The new push to self-publish presents opportunities for writers to engage and communicate with their audience: opportunities which break down the barrier between author and reader, challenge concepts of originality and reconceptualise writing as a genuinely collaborative process. That’s something I’ll always be in support of.

Review of ‘Bequest’ by Rowena Wiseman

Rowena Wiseman’s short story “Bequest” is proof that self-publishing sites such as Wattpad are now home to some of the most original and provocative creative writing around. “Bequest” tells the story of Leonard, a retired history teacher, who spent an earlier period of his life as a living objet d’art, his skin serving the canvas for artist X’s tattoos. The narrative follows the gradual disintegration of Leonard’s sense of self as he wrestles with the fact that X has in fact exploited him and that the National Gallery of Australia is unwilling to accept the bequest of his tattooed body.

Leonard is a man who is left behind – swallowed up and spat out by the art world and by a changing society from which he is increasingly if unwittingly isolated. As his consciousness gradually unravels, the ink on Leonard’s skin blends with his imagination to the point at which the boundaries between fantasy and reality become blurred. Ms. Wiseman’s sensitively narrated tale encompasses themes which range from attitudes towards aging and senility, the fads and superficiality of the art world, and social isolation. The prose is both fluid and elegant, a story which commands the reader’s attention from the very beginning and gently eases in its profound and provocative message. Strongly recommended.

Review – Victor Bruneski, McConnell House


This is one of the books which really persuaded me that Wattpad was a place I wanted to be.

In many respects, McConnell House displays all the ingredients of a classic horror story: a haunted house, a series of psychotic inhabitants and a detached, ironic style of narration which intensifies the creepiness of this book.

Passed from the hands of one (frequently dead) owner to the next, it might be said that the house remains the one constant throughout the story. It is a building which absorbs the lives and, potentially, the souls of all those who come into contact with it.

What really sucked me into this story, however, was the fact that the author has done his research when it comes to scene setting. As the house makes its sinister progress through the twentieth century, local tragedies are pitched against social upheaval and change. And rather than make this feel like a lesson in twentieth century Canadian history, the detail is carefully worked into the narrative, adding realism but never detracting from the storytelling.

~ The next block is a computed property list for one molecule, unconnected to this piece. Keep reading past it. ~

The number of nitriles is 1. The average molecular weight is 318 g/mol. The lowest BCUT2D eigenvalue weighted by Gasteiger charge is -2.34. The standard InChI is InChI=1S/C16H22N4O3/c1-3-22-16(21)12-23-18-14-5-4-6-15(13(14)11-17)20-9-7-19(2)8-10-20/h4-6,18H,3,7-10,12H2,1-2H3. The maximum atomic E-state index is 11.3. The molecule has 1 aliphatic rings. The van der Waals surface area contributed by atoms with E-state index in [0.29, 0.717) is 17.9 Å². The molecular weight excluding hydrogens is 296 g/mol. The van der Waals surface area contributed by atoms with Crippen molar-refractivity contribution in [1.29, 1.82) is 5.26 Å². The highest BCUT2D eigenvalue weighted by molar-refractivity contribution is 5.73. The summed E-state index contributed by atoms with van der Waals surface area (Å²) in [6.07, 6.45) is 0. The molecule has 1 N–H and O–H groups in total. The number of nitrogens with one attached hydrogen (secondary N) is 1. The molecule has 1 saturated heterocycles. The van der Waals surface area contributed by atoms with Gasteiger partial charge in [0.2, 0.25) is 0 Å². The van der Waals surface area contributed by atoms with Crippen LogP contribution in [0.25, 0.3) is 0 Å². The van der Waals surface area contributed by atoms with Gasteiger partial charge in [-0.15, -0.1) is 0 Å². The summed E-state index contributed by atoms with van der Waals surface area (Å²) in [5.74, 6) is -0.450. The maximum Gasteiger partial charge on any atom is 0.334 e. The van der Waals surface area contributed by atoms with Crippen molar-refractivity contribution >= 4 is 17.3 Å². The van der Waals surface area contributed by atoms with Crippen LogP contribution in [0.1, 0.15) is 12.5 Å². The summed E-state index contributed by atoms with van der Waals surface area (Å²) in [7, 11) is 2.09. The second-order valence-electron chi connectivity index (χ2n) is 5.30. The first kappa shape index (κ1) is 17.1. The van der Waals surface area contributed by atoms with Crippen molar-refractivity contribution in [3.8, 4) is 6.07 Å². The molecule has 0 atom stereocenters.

The dialogue is persistently snappy and entertaining, the tension builds to a genuinely frightening climax, and Bruneski’s characters are well-rounded and three dimensional. This is first class horror in the vein of Stephen King/James Herbert.

Interview with WyldPatienz

So I was really pleased when WyldPatienz agreed to this interview. Wyld is one of my favourite writers on Wattpad. Her story The TwiceBorn is a triumph of LGBT fantasy fiction, following the fraught relationship between Alora, feared by humans as the very embodiment of evil and Islinn, a woman battling with her own demons as a former slave. It’s a truly beautiful book and I can’t recommend it enough.



  • How old were you when you started writing and what’s the earliest thing you can remember writing?    
    • I think I was around eleven or twelve and I started writing horse stories. I was horse crazy and have read every book Walter Farley ever wrote about The Black Stallion,lol.
  • To what extent is your writing influenced by your own experience?  
    • My overall genre choice of fantasy is based around my laziness when it comes to research. But every character, regardless of genre, has a bit of a writer’s personality in their construction. All my characters reflect some asset or trait that I have, pretty much.
  • Do you have any favourite works of lesbian or LGBT literature? 
    • One of my very favourite books is Lisa Alther’s Other Women. Kinflicks,Original Sins,Five Minutes in Heaven…all of them are excellent reads. She’s been on the LGBT literary scene for a long time and not many people have heard of her, unfortunately. She is a truly amazing writer.
  • What is the best writing advice that you have ever received? 
    • Don’t be afraid to write. It sounds extremely simple but once you wade through everyone’s dos and don’ts and everyone’s “rules” for “good writing” it can be rather daunting to put a word on a page. Just…write. Worry about the other crap later, lol. But get your story out.